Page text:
HTML and CSS Reference
In-Depth Information The char and charoff attributes
Even simple word processors let you line up decimal points for numbers
in a table. Until the advent of the HTML 4.0 standard, however, the lan-
guage was deficient in this feature. Now you may include the char attrib-
ute to indicate which letter in each of the table row's cells should be the
axis for that alignment. You need not include a value with char . If you
don't, the default character is language based: it's a period in English,
for example, and a comma in French. Include the char attribute and a
single letter as its value to specify a different alignment character.
Use the charoff attribute and an integer value to specify the offset to
the first occurrence of the alignment character on each line. If a line
doesn't include the alignment character, it should be horizontally shifted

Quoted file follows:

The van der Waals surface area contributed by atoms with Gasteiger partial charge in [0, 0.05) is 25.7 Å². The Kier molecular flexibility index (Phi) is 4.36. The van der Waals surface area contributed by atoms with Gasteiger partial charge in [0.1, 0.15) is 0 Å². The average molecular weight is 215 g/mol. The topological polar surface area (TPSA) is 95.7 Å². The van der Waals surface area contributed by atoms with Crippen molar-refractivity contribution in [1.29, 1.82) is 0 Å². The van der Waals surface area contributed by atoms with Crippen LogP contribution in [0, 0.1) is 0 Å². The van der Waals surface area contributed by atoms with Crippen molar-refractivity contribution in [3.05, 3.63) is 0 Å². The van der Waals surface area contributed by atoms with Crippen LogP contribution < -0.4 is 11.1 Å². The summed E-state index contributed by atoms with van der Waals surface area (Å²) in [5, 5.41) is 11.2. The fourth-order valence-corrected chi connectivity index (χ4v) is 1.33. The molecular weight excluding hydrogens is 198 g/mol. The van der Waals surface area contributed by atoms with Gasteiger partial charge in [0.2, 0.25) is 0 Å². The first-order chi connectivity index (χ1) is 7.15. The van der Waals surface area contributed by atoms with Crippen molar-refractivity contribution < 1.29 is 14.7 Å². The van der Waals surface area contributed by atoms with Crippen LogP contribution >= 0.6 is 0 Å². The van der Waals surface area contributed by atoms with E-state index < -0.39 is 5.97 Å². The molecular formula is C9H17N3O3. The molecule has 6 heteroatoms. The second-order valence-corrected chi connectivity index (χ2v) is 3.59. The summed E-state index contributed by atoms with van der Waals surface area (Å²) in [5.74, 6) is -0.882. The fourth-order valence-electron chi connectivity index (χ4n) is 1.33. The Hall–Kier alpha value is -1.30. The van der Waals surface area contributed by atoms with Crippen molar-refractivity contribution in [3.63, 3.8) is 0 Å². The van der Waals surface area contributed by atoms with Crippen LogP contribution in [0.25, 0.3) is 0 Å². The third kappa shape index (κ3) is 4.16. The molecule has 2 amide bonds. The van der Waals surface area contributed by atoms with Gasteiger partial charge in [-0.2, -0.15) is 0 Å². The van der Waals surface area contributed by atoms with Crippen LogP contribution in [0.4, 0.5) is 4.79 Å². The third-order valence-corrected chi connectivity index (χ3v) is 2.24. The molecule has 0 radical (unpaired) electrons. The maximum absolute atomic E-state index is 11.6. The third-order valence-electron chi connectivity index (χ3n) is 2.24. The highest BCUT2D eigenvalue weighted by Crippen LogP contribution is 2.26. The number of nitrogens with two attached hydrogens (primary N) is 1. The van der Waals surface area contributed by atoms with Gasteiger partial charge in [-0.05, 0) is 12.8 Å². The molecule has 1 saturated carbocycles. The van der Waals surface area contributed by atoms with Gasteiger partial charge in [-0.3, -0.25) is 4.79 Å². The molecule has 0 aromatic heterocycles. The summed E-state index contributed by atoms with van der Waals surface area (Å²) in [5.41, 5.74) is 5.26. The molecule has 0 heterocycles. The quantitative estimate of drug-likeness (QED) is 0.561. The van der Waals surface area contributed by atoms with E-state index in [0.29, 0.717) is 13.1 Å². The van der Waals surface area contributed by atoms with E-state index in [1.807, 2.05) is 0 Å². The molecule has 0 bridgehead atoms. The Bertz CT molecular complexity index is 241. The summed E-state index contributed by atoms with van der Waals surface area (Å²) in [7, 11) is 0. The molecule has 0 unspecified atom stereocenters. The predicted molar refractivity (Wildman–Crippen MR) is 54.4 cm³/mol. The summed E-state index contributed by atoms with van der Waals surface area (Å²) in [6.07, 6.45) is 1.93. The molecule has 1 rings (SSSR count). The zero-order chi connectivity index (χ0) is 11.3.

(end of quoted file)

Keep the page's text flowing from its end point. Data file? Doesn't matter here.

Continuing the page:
to end at the alignment position.
The char and charoff attributes are defined in HTML 4 and XHTML but
are not yet supported by any of the popular browsers. The bgcolor and background attributes
Like its relative for the <table> tag, the bgcolor attribute for the <tr> tag
sets the background color of the entire row. Its value is either an RGB
color value or a standard color name. Appendix G provides both the syn-
tax of color values and the acceptable color names.
Every cell in the row is given this background color. You can change in-
dividual cell colors by providing the bgcolor attribute for those cells.
The nonstandard background attribute with its image-file URL value
places a graphic tiled into and behind the text of the entire table row.
For example, this tag fills the table row with bricks:
<tr background="bricks.gif">
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